# Pseudo-Random Functions

Suppose Alice wishes to authenticate herself to Bob, by proving she knows a secret that they share. With PRNG’s they could proceed as follows. They both seed a PRNG with the shared secret. Bob picks sends Alice some random number $$i$$, and Alice proves she knows the share secret by responding with the $$i$$th random number generated by the PRNG.

But this solution requires state, and they both have to compute $$i$$ random numbers. Instead, we would like "random access" to the sequence. This is the intuition behind pseudo-random functions: Bob gives alice some random $$i$$, and Alice returns $$F_K(i)$$, where $$F_K(i)$$ is indistinguishable from a random function, that is, given any $$x_1,...,x_m,F_K(x_1),...,F_K(x_m)$$, no adversary can predict $$F_K(x_{m+1})$$ for any $$x_{m+1}$$

Definition: a function $$f:\{0,1\}^n \times \{0,1\}^s\rightarrow\{0,1\}^m$$ is a $$(t,\epsilon,q)$$-PRF if

• Given a key $$K\in\{0,1\}^s$$ and an input $$X\in\{0,1\}^n$$ there is an "efficient" algorithm to compute $$F_K(X) = F(X, K)$$.

• For any $$t$$-time oracle algorithm $$A$$, we have

$|Pr_{K\leftarrow\{0,1\}^s}[A^{f_K}] - Pr_{f\in\mathcal{F}}[A^f]| \lt \epsilon$

where $$\mathcal{F} = \{f:\{0,1\}^n\rightarrow\{0,1\}^m\}$$ and $$A$$ makes at most $$q$$ queries to the oracle.

PRF’s can also be used for symmetric encryption: pick random $$R$$, then output $$E_K(M) = \langle F_K(R) \oplus M, R\rangle$$ (roughly speaking, if $$F$$ is a PRF, then $$E$$ is semantically secure). They are also can be used as MAC’s: $$MAC_K(M) = F_K(M)$$.

## Goldreich-Goldwasser-Micali

PRNG’s can be used to construct PRF’s [GGM’84]. Let $$G:\{0,1\}^s\rightarrow\{0,1\}^{2s}$$ be a PRNG. Define $$G_0,G_1$$ to be the left and right halves of $$G$$, so that $$G(X)=G_0(X)||G_1(X)$$. For any $$K \in \{0,1\}^s$$, define $$F_K:\{0,1\}^n\rightarrow\{0,1\}^s$$ by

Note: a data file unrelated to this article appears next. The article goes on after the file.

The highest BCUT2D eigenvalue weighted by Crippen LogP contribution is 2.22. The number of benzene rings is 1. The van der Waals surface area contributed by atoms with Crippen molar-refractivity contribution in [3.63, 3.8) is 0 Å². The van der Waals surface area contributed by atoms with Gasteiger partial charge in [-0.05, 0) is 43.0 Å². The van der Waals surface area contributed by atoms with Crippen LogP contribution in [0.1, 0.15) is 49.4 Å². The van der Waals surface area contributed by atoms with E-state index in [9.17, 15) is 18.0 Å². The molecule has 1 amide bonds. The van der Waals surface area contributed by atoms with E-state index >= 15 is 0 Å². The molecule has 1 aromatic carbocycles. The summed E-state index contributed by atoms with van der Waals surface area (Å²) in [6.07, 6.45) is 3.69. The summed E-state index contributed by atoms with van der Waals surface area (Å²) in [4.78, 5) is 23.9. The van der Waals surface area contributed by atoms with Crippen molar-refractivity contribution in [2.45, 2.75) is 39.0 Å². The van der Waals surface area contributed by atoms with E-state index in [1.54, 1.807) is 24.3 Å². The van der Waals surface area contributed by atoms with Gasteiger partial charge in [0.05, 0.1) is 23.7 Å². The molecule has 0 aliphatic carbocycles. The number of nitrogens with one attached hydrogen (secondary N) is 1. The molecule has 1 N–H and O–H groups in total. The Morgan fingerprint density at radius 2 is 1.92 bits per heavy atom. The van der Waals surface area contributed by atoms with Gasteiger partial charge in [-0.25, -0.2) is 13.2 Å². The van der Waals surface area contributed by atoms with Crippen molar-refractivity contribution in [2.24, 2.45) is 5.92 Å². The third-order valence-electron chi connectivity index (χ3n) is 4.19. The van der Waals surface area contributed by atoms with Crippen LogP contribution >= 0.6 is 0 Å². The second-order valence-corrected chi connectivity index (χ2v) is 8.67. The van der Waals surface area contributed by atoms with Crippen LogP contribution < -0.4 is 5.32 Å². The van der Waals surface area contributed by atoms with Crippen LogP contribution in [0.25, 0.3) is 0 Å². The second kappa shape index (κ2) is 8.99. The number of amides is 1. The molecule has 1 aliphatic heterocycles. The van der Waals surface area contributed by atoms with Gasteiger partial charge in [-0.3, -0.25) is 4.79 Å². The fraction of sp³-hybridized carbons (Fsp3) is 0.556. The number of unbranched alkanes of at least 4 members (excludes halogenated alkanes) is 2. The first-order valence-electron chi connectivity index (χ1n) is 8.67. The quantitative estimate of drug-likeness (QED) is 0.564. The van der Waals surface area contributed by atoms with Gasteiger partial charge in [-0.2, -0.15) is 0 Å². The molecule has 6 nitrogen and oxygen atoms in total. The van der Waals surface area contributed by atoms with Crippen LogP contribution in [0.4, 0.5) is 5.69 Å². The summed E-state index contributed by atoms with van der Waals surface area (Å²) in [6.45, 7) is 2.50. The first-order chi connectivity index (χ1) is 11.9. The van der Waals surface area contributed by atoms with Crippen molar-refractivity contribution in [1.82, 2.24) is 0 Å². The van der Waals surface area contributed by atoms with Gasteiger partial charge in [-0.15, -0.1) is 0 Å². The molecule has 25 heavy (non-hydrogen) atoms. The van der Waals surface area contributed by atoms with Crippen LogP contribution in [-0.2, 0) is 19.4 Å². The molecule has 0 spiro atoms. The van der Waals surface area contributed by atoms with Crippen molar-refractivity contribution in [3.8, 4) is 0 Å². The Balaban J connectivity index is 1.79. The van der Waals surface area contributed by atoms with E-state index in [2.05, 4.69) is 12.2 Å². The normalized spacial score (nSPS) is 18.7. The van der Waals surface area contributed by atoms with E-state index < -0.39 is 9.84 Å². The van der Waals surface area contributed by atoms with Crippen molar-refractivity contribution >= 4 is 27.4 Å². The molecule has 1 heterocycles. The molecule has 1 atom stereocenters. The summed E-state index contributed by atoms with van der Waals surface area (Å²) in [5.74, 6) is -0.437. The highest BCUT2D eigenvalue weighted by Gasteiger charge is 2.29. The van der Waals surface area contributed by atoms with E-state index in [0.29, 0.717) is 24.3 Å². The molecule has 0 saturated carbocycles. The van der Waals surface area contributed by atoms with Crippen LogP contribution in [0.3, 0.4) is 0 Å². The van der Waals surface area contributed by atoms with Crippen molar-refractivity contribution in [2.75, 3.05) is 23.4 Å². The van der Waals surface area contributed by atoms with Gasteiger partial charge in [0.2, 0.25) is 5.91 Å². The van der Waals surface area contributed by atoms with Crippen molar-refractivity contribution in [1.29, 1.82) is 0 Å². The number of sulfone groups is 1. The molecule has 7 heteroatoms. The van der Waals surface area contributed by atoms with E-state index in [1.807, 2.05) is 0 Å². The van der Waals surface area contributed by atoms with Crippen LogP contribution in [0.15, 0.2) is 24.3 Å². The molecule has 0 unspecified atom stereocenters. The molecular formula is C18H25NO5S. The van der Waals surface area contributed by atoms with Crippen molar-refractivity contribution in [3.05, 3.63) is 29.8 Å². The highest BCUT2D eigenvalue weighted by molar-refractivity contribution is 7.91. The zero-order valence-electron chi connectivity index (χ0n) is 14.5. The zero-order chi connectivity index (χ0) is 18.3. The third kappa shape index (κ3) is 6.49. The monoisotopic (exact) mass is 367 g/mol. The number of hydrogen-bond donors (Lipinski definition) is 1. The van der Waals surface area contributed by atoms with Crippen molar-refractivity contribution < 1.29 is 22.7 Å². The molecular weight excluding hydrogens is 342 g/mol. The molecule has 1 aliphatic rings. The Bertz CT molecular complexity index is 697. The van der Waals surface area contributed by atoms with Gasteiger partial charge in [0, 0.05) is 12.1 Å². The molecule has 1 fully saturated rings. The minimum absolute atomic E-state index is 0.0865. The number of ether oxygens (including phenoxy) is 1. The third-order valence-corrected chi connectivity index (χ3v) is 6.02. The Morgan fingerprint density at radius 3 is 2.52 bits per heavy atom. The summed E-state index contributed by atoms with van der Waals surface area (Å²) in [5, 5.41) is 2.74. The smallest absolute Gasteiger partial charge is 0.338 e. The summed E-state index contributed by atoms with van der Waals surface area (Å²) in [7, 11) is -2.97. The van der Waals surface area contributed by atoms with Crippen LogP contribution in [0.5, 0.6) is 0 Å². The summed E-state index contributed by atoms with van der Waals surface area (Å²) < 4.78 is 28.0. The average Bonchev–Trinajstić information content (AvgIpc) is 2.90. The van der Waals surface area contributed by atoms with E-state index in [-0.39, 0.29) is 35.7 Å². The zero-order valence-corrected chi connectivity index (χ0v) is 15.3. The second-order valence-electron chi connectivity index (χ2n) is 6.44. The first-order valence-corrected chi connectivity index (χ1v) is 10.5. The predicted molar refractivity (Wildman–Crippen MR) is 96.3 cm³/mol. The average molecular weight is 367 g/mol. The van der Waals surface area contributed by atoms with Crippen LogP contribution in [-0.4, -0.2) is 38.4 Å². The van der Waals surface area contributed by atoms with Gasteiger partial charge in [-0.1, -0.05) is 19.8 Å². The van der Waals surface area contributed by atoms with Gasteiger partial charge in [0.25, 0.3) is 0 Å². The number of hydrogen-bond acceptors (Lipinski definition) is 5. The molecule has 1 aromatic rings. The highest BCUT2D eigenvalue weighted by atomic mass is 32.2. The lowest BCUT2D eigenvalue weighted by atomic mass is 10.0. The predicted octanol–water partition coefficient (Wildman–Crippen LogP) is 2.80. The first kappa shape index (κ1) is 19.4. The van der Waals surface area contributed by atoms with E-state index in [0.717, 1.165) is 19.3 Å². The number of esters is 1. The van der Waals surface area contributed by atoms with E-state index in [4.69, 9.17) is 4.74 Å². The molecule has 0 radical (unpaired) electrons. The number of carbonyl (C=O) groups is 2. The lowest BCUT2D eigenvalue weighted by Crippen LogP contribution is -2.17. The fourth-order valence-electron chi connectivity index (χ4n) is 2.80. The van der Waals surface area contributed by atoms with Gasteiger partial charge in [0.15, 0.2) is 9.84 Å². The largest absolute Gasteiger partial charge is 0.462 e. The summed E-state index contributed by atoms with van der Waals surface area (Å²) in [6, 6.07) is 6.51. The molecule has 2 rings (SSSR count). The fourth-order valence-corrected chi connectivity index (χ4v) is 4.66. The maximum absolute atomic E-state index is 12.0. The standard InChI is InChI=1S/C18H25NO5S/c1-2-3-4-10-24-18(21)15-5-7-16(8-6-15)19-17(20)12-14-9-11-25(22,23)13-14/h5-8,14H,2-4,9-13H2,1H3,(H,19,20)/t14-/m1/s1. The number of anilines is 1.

$F_K(x_1...x_n) = G_{x_n}(G_{x_{n-1}}(...(G_{x_2}(G_{x_1}(K))...))$

Theorem: If $$G$$ is a $$(t,\epsilon)$$-PRNG then $$F$$ is a $$(t-cn,\epsilon q n,q)$$-PRF for some constant $$c$$.

## A Number Theoretic PRF

It is possible to construct a PRF based on the DDH assumption [NR’96]. Let $$G$$ be a cyclic group of prime order $$q$$ generated by $$g$$. Then a key has the form $$\bar{K} = (K_0,...,K_n)\in\mathbb{Z}_q^{n+1}$$, and for $$X \in \{0,1\}^n$$, define

$F_K(X)=F_K(x_1 ... x_n) = g^{K_0 \prod_{i=1}^n K_i^{x_i}}$

The running time is roughly two exponentiations.

Theorem: If $$G$$ satisfies the $$(t,\epsilon)$$-DDH assumption then $$F$$ is a $$(t-cn,\epsilon Q n,Q)$$-PRF for some constant $$c$$.

## A Parallel PRF

The following construction [NR’95] can be evaluated efficiently in parallel. The seed is $$[a_{1,0}, a_{1,1},...,a_{n,0},a_{n,1} \in \{0,1\}^s]$$. Then to compute $$F^{NR}(x_1 ... x_n)$$, start with $$a_{1,x_1} a_{2,x_2} ... a_{n,x_n}$$, and squish pairs of strings together using $$S : \{0,1\}^s \times \{0,1\}^s \rightarrow \{0,1\}^s$$. Then take the $$n/2$$ outputs and squish them in pairs again. Then repeat the process until there is one string in $$\{0,1\}^s$$ left.

When $$S$$ is a synthesizer, $$F^NR$$ is a PRF. It turns out trapdoor permutations imply synthesizers. An open problem is to construct a parallel PRF from one-way permutations.

## PRF’s as MAC’s

Recall a MAC is a pair of algorithms $$(MAC, MAC-verify)$$ such that

• $$MAC_K(M) : \{0,1\}^m \times \{0,1\}^s \rightarrow \{0,1\}^T$$ is an "efficient" algorithm, where the tag length $$T \ll n$$.

• $$MAC-verify(M,T,K)$$ is an "efficient" predicate.

The $$MAC$$ algorithm may be randomized.